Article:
Mismatch between the ecological processes driving early life-stage dynamics of bivalves at two contrasting French Polynesian lagoons
|Author(s)||Lo-Yat Alain1, Monaco Cristián J.1, Thomas Yoann2, Czorlich Yann1, Le Borgne Florian1, Muylaert Morgan1, Le Moullac Gilles1, Vanaa Vincent1, Beliaeff Benoit1, Garen Pierre1|
|Affiliation(s)||1 : UMR241 Ecosystèmes Insulaires Océaniens (EIO), Institut Français de Recherche pour l'Exploitation de la Mer (IFREMER), Centre du Pacifique, Unité Ressources Marines en Polynésie Française, BP, 49-98725 Taiarapu ouest, Vairao, Tahiti, French Polynesia
2 : IRD LEMAR-IUEM, rue Dumont d'Urville, 29280 Plouzané, France
|Source||Marine Pollution Bulletin (0025-326X) (Elsevier BV), 2022-10 , Vol. 183 , P. 114099 (11p.)|
|Keyword(s)||Bivalve larvae, Spat, Dynamics, Atoll, Pinctada margaritifera, P, maculata|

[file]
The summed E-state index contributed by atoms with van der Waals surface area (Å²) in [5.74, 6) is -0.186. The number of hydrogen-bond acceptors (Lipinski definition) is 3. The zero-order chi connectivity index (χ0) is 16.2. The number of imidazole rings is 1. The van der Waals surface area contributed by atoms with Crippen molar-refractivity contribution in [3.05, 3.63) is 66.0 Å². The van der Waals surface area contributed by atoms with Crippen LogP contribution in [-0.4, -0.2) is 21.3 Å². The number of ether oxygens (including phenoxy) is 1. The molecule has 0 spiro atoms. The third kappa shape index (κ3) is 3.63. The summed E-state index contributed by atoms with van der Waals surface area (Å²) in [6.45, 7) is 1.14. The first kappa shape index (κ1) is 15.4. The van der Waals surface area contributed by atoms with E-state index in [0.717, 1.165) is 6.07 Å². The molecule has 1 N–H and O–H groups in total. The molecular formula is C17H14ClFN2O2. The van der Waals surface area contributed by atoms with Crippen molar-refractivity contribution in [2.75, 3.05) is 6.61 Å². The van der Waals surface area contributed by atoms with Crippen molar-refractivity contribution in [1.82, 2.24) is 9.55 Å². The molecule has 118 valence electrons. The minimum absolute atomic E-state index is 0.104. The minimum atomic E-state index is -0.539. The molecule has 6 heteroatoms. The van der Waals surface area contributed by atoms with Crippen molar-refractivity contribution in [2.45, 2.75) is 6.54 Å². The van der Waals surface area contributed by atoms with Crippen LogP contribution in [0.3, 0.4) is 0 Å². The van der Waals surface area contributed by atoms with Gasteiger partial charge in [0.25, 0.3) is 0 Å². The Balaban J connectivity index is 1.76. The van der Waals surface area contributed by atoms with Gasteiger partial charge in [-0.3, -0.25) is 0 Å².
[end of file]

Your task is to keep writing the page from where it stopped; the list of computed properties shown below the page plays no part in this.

The pearl-farming industry depends mostly on the natural recruitment of pearl oysters. Little is known about the relative influence of different ecological processes on the natural recruitment of pearl oysters across biogeographical scales. Spatio-temporal dynamics of bivalve larvae and spats were described at Ahe and Mangareva, 1500 km apart across French Polynesia. We quantified the effect of candidate environmental predictors on the dynamics of larvae. Both lagoons showed similar temporal dynamics with twice more larvae and 6 times more spat in Ahe. Pinctada maculata spat were more abundant than for P. margaritifera at both lagoons. While the temporal dynamics in larvae abundance were best explained by a positive effect of temperature in Ahe, the dynamics in Mangareva were poorly predicted by the environmental variables, meaning bivalve early-life stages perform better in Ahe than Mangareva suggesting a mismatch between the relevant environmental forces driving larval dynamics at these two contrasting lagoons.